The Google / Oracle trial continues to reveal a wealth of inside information about Android — in addition to seeing the earliest mockups of a "Google Phone" earlier today, we're also seeing how the platform was doing in 2010, courtesy of a quarterly review presentation given on July 12, 2010 by Andy Rubin and four of his deputies.
There's a staggering gap between ads and apps
The most interesting aspect of the presentation are the revenue numbers presented, since Google has never explained exactly how much money Android generates for the company. Obviously things are different now with many more Android devices activated, but in July 2010 with 20m phones in the market, Google forecast that it would double the number of phones to 40m by year-end and make some $278.1m in revenue from Android: $158.9m on ads and just $3.8m on app sales. That's a staggering gap between ads and app revenue, even accounting for the 70 percent of app revenue that goes to developers, and Google expected the delta to widen; the company forecast making $840.2m from Android mobile ads in 2012 vs just $35.9m on apps sales. The company clearly saw this as a problem: Rubin listed "Market: low rate of app purchases, policy issues" as a "lowlight" for Android.
There's also a large gap between how much money Google was making from Apple's iOS platform and Android: in 2010 Android had just hit second place on Google's mobile revenue charts, with a $120m yearly run rate. iOS was solidly in first place, with a $281m yearly run rate. It's entirely possible the platforms have swapped places in the past two years, but this is the first direct data we've ever seen.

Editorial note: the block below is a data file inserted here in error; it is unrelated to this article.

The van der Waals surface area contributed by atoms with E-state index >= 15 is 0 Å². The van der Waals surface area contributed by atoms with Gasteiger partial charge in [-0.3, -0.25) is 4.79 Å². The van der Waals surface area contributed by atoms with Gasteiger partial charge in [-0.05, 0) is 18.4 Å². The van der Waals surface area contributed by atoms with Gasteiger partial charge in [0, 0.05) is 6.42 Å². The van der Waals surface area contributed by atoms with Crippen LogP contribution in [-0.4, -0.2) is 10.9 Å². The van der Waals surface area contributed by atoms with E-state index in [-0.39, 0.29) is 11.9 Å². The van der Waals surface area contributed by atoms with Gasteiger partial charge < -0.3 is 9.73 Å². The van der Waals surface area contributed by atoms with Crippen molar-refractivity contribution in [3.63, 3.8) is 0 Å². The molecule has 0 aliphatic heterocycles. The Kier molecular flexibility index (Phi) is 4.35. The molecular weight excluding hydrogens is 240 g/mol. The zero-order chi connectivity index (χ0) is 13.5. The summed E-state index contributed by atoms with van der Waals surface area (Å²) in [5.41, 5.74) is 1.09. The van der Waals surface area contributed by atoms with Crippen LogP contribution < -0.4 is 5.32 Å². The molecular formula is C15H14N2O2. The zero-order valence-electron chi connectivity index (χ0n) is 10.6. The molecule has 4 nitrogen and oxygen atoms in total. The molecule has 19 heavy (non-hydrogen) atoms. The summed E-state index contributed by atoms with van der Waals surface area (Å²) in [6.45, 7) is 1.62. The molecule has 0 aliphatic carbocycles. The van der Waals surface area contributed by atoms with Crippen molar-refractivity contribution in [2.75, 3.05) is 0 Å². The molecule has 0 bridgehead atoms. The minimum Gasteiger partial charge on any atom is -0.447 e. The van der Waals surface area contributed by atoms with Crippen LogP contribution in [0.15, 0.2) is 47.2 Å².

Google predicted nearly $1.5b in music revenue in 2012
Google was also planning on boosting all these numbers significantly with its music service — Rubin listed "behind on music, video, books" as one of Android's "lowlights" — and predicted that it would do $738m in music revenue in 2011 and nearly $1.5 billion in 2012. Those numbers have proven to be hugely optimistic, as Google Music remains a consumer afterthought, but it's revealing how quickly and aggressively Google thought it could move into the media business.
Update: Google just sent us the following statement, saying that these numbers are (obviously) quite old:
The discussions in the documents date from 2010 or earlier, so don't represent current thinking about our business operations. Our industry continues to evolve incredibly fast and so do our aspirations for our various products and services.
We'll let you know if we hear anything more recent.